Because of this, a foreclosure investor may need access to a lot of capital — whether it’s through a bank or private money lenders — to get homes back into good condition to make a profit.
Finding Foreclosure Properties To Invest In
The first part of learning how to buy a foreclosure — and most forms of real estate investing — is finding a property.
In some ways, it's not too different from looking for traditional home sales, with some additional steps.
Where to Find Foreclosed Homes for Sale
There are several ways to find foreclosed homes.
Since foreclosure is highly regulated, foreclosed homes must be documented in public. You can find records of foreclosing homes at your local County Recorder's Office.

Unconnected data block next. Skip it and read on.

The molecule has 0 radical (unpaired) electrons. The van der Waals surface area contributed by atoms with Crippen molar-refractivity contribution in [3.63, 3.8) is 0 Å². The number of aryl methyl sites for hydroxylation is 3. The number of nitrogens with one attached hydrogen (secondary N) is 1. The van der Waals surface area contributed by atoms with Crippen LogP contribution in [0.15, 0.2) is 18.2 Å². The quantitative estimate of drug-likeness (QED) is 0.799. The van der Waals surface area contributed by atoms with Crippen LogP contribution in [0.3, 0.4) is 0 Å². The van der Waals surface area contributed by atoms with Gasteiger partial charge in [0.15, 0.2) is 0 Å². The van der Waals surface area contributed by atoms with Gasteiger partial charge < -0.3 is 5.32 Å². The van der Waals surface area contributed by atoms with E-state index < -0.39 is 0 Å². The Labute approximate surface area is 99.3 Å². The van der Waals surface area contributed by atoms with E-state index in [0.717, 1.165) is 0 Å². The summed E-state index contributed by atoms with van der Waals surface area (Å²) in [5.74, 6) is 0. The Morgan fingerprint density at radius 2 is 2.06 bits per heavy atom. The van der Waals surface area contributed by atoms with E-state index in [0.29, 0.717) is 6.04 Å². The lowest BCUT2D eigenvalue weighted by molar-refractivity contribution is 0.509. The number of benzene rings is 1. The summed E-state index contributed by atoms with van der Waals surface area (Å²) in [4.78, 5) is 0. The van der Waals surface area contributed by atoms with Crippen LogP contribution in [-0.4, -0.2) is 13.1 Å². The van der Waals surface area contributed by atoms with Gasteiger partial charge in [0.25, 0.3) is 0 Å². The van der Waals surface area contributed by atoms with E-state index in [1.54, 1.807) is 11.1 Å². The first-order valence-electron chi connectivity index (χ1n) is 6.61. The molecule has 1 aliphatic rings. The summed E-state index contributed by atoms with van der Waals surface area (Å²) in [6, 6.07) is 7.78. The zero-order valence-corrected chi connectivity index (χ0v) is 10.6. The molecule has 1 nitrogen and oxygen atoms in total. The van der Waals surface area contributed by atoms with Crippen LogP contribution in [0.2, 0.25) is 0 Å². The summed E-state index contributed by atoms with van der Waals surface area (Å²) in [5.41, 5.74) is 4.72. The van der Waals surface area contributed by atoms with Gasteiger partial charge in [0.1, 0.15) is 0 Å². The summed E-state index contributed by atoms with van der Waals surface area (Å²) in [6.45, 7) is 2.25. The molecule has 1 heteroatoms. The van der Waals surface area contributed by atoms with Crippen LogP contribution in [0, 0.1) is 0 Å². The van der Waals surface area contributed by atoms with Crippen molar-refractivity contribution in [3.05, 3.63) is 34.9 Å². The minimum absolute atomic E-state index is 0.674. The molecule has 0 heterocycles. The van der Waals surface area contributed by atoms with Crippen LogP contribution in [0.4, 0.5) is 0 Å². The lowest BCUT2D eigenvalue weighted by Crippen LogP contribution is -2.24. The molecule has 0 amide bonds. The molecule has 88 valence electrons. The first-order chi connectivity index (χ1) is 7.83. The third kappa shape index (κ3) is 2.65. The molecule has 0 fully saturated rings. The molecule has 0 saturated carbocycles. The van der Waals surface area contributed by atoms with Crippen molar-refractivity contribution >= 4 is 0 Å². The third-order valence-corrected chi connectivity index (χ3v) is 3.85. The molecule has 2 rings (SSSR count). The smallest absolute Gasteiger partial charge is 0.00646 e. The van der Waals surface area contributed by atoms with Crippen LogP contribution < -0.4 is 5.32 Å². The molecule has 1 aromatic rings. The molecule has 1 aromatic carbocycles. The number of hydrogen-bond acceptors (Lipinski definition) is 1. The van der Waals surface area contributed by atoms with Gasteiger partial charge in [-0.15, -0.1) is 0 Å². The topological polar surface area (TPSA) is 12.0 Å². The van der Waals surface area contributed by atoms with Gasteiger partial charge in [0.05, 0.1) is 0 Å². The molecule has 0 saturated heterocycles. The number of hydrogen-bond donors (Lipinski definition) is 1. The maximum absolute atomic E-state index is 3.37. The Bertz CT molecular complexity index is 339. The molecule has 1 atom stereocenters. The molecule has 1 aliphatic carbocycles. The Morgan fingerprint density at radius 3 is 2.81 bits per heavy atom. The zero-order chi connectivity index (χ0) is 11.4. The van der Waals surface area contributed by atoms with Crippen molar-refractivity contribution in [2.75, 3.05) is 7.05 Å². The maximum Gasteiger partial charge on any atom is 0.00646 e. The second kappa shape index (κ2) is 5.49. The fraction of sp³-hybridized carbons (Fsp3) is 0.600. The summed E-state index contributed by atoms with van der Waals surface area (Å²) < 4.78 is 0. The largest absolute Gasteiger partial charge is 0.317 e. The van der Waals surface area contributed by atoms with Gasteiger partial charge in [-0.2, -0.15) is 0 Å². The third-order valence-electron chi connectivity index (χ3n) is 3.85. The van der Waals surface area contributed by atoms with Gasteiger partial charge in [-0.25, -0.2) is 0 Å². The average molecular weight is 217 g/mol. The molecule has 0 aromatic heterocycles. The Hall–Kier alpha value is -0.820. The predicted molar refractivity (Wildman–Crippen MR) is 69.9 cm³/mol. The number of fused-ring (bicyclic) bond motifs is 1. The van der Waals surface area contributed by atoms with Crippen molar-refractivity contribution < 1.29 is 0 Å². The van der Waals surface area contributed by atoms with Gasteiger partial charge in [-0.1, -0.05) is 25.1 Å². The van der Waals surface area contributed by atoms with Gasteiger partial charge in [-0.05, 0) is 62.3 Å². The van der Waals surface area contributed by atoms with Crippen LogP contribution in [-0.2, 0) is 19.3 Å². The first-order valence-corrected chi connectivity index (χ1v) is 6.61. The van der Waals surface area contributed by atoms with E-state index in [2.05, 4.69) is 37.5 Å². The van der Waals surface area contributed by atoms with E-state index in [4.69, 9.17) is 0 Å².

Notices of Sale for foreclosed homes must be published in local newspapers and their websites. You can also search websites for banks and government agencies.
Auction houses that hold foreclosure sales can also tell you when the next one's happening.
Or, you can utilize relationships with local real estate agents specialize in foreclosures.
Online realty sites like Zillow or Redfin also identify homes in the foreclosure process in area searches, but keep in mind that some foreclosures may be so new that they haven't made it to online sites yet.
Financing Foreclosed Homes
There are many ways to finance the buying of a foreclosed home, and it comes down to your experience, network, and overall business strategy.
Some lenders offer renovation loans that cover the purchase price and expected repair costs of foreclosed homes.
You may even be able to obtain a conventional loan for a foreclosed home if it is in good and sound condition.